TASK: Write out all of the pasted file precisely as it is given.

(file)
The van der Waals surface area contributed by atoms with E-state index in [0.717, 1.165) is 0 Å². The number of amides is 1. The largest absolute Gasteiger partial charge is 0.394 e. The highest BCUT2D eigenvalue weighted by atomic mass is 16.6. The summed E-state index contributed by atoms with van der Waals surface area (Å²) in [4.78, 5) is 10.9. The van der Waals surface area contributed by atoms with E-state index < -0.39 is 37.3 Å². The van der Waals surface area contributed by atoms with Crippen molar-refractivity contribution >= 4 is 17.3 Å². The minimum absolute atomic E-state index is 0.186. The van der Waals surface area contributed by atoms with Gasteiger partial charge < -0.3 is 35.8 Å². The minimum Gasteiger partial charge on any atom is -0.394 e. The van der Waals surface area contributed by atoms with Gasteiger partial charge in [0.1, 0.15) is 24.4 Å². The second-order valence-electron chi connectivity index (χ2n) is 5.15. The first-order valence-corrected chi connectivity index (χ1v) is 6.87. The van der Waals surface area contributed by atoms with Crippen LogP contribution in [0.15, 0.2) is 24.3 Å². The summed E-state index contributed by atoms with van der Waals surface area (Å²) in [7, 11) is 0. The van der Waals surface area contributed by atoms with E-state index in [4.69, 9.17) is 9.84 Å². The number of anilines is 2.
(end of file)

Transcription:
The van der Waals surface area contributed by atoms with E-state index in [0.717, 1.165) is 0 Å². The number of amides is 1. The largest absolute Gasteiger partial charge is 0.394 e. The highest BCUT2D eigenvalue weighted by atomic mass is 16.6. The summed E-state index contributed by atoms with van der Waals surface area (Å²) in [4.78, 5) is 10.9. The van der Waals surface area contributed by atoms with E-state index < -0.39 is 37.3 Å². The van der Waals surface area contributed by atoms with Crippen molar-refractivity contribution >= 4 is 17.3 Å². The minimum absolute atomic E-state index is 0.186. The van der Waals surface area contributed by atoms with Gasteiger partial charge < -0.3 is 35.8 Å². The minimum Gasteiger partial charge on any atom is -0.394 e. The van der Waals surface area contributed by atoms with Gasteiger partial charge in [0.1, 0.15) is 24.4 Å². The second-order valence-electron chi connectivity index (χ2n) is 5.15. The first-order valence-corrected chi connectivity index (χ1v) is 6.87. The van der Waals surface area contributed by atoms with Crippen LogP contribution in [0.15, 0.2) is 24.3 Å². The summed E-state index contributed by atoms with van der Waals surface area (Å²) in [7, 11) is 0. The van der Waals surface area contributed by atoms with E-state index in [4.69, 9.17) is 9.84 Å². The number of anilines is 2.